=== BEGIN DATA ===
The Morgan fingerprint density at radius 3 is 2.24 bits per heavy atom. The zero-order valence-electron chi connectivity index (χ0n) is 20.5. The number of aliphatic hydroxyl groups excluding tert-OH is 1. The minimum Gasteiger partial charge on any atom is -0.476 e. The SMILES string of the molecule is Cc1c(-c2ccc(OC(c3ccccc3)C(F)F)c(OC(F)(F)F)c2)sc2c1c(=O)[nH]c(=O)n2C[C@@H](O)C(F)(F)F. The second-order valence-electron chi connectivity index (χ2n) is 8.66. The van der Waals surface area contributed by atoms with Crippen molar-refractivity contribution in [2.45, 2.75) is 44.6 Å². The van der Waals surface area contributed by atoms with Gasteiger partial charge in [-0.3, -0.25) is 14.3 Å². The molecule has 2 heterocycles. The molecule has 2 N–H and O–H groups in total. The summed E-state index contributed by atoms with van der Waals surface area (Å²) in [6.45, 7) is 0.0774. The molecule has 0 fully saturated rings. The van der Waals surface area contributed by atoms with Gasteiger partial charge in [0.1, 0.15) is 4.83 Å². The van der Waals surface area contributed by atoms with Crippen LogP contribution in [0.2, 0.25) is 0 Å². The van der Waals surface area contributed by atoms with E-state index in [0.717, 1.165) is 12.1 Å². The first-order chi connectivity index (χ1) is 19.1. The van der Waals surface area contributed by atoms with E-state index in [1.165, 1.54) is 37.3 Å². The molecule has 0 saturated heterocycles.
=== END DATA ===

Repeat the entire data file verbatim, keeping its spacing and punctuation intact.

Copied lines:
The Morgan fingerprint density at radius 3 is 2.24 bits per heavy atom. The zero-order valence-electron chi connectivity index (χ0n) is 20.5. The number of aliphatic hydroxyl groups excluding tert-OH is 1. The minimum Gasteiger partial charge on any atom is -0.476 e. The SMILES string of the molecule is Cc1c(-c2ccc(OC(c3ccccc3)C(F)F)c(OC(F)(F)F)c2)sc2c1c(=O)[nH]c(=O)n2C[C@@H](O)C(F)(F)F. The second-order valence-electron chi connectivity index (χ2n) is 8.66. The van der Waals surface area contributed by atoms with Crippen molar-refractivity contribution in [2.45, 2.75) is 44.6 Å². The van der Waals surface area contributed by atoms with Gasteiger partial charge in [-0.3, -0.25) is 14.3 Å². The molecule has 2 heterocycles. The molecule has 2 N–H and O–H groups in total. The summed E-state index contributed by atoms with van der Waals surface area (Å²) in [6.45, 7) is 0.0774. The molecule has 0 fully saturated rings. The van der Waals surface area contributed by atoms with Gasteiger partial charge in [0.1, 0.15) is 4.83 Å². The van der Waals surface area contributed by atoms with Crippen LogP contribution in [0.2, 0.25) is 0 Å². The van der Waals surface area contributed by atoms with E-state index in [0.717, 1.165) is 12.1 Å². The first-order chi connectivity index (χ1) is 19.1. The van der Waals surface area contributed by atoms with E-state index in [1.165, 1.54) is 37.3 Å². The molecule has 0 saturated heterocycles.